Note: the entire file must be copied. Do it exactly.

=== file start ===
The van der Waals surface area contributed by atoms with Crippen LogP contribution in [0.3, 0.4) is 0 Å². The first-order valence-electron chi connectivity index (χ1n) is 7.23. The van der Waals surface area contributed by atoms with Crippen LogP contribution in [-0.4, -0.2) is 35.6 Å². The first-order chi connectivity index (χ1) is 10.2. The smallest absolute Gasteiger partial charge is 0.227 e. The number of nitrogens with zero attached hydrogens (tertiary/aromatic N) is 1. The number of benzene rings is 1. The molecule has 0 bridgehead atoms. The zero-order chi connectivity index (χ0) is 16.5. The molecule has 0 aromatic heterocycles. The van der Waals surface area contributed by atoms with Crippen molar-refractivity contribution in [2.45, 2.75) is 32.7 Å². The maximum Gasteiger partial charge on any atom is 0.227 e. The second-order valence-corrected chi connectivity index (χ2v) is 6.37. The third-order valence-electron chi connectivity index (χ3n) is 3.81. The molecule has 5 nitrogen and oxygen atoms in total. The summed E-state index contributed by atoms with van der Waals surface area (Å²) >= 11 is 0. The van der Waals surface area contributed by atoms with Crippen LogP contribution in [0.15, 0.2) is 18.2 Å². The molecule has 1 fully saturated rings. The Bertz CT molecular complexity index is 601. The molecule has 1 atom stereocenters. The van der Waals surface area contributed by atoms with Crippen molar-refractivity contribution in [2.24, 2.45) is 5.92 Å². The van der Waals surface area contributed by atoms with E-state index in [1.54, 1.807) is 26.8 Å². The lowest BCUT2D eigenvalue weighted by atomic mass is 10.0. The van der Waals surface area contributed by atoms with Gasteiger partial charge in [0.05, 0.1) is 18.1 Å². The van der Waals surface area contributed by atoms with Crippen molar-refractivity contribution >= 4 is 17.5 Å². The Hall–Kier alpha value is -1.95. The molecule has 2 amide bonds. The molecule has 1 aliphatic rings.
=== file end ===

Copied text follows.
The van der Waals surface area contributed by atoms with Crippen LogP contribution in [0.3, 0.4) is 0 Å². The first-order valence-electron chi connectivity index (χ1n) is 7.23. The van der Waals surface area contributed by atoms with Crippen LogP contribution in [-0.4, -0.2) is 35.6 Å². The first-order chi connectivity index (χ1) is 10.2. The smallest absolute Gasteiger partial charge is 0.227 e. The number of nitrogens with zero attached hydrogens (tertiary/aromatic N) is 1. The number of benzene rings is 1. The molecule has 0 bridgehead atoms. The zero-order chi connectivity index (χ0) is 16.5. The molecule has 0 aromatic heterocycles. The van der Waals surface area contributed by atoms with Crippen molar-refractivity contribution in [2.45, 2.75) is 32.7 Å². The maximum Gasteiger partial charge on any atom is 0.227 e. The second-order valence-corrected chi connectivity index (χ2v) is 6.37. The third-order valence-electron chi connectivity index (χ3n) is 3.81. The molecule has 5 nitrogen and oxygen atoms in total. The summed E-state index contributed by atoms with van der Waals surface area (Å²) >= 11 is 0. The van der Waals surface area contributed by atoms with Crippen LogP contribution in [0.15, 0.2) is 18.2 Å². The molecule has 1 fully saturated rings. The Bertz CT molecular complexity index is 601. The molecule has 1 atom stereocenters. The van der Waals surface area contributed by atoms with Crippen molar-refractivity contribution in [2.24, 2.45) is 5.92 Å². The van der Waals surface area contributed by atoms with E-state index in [1.54, 1.807) is 26.8 Å². The lowest BCUT2D eigenvalue weighted by atomic mass is 10.0. The van der Waals surface area contributed by atoms with Gasteiger partial charge in [0.05, 0.1) is 18.1 Å². The van der Waals surface area contributed by atoms with Crippen molar-refractivity contribution >= 4 is 17.5 Å². The Hall–Kier alpha value is -1.95. The molecule has 2 amide bonds. The molecule has 1 aliphatic rings.